Emily Wilson’s Odyssey
The first translation of the Odyssey by a woman has several tricks up its sleeve.
Homer’s Odyssey is perhaps the best known poem ever written. Even today, Classicists learn ancient Greek in order to read the poem in its original language, although at least 70 English translations have been created since Chapman’s Whole Works of Homer was released in 1616. With each translation, The Odyssey becomes more accessible to the general reader, while the potential for future translators is barely diminished.
The latest translation, by Professor Emily Wilson of the University of Pennsylvania, has a few tricks up its sleeve. Wilson points out that one line of ancient Greek could be translated several different ways into English, but Homer’s poem is more epic than that. Many translators have neglected even to keep the poetical structure, and used prose instead. Others have used blank verse, which maintains the appearance of poetry, but loses the rhythm. Rhythm is important because scholars almost universally agree Homer never wrote The Odyssey – it was a performance.
Wilson’s solution has been a mammoth task: to translate The Odyssey into iambic pentameter. If you have ever studied English Literature, you will be familiar with iambic pentameter: it is the hallmark of poets such as Chaucer, Shakespeare, Edmund Spenser and John Milton. Triumphing over the idea that only prose is accessible, Wilson has succeeded in both retaining complex structure and rhythm, and making the poem accessible to English readers. In my opinion, this Odyssey feels much more natural, more harmonious.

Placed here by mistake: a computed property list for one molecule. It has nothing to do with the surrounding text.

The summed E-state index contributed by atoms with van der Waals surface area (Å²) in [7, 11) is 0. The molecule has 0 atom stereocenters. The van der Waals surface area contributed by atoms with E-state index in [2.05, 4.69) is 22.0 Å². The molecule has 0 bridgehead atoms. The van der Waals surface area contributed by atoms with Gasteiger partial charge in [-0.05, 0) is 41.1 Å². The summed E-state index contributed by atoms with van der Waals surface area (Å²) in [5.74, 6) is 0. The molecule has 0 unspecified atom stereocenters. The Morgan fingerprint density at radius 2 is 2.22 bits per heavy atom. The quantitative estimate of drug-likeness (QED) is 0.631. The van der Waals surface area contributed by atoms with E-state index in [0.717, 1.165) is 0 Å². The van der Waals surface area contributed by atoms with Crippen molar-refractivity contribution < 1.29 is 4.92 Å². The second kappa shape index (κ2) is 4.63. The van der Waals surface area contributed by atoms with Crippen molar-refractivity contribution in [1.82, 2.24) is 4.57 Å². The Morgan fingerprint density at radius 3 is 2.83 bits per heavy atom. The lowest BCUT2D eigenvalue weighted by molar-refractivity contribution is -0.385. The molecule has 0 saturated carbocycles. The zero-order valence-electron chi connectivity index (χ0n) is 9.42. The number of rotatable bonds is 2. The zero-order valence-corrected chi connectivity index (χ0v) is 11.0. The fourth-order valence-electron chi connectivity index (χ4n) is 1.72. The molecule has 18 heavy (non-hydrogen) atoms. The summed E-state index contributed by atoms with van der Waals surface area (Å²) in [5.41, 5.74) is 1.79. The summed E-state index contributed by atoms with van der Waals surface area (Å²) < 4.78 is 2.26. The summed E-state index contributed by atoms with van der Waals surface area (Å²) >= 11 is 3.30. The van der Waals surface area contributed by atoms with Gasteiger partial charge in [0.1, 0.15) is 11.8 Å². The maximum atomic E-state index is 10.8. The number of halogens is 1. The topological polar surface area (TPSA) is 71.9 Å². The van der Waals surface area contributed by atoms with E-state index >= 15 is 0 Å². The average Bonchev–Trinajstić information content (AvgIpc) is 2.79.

One of Wilson’s focuses has been on highlighting the role of gender in The Odyssey. This is a topic that has interested Classicists at least since 1897, when Samuel Butler (another translator) revealed he was certain the author of The Odyssey was a woman. He believed this because of the deep exploration of female characters such as Penelope and Nausicaa, as well as the important role of household scenes. This was controversial, and Emily Wilson disagrees – to her, the characters and scenes Butler uses to justify his argument actually point to an attempt by ancient men to defend the misogynist status quo of their society.
Towards this effort, Wilson’s translation refuses to use the misogynist insults which appear in more archaic editions, and portrays Odysseus and his son Telemachus in much more complex ways than the stereotypically masculine profiles that can often be inferred. I find that this adds a touch of believability to the characters – it used to be difficult to picture Odysseus as the perfect example of virility even while he was being held captive by Calypso, wallowing in self-pity and fretting after his wife at the very beginning. The first line says it all: Odysseus is a ‘complicated’ man.
What Others Say
“The first English translation of ‘The Odyssey’ by a woman was worth the wait”
– Madeline Miller, The Washington Post
“Wilson’s translation … is not a feminist version of the Odyssey. It … lays bare the morals of its time and place, and invites us to consider how different they are from our own, and how similar.”
– Anna North, vox.com
“This is a translation that will be studied for centuries.”
– Edith Hall
Thanks for reading!
:: I had the pleasure of meeting Emily Wilson when she gave a talk at King’s College London on 21st November 2017 ::
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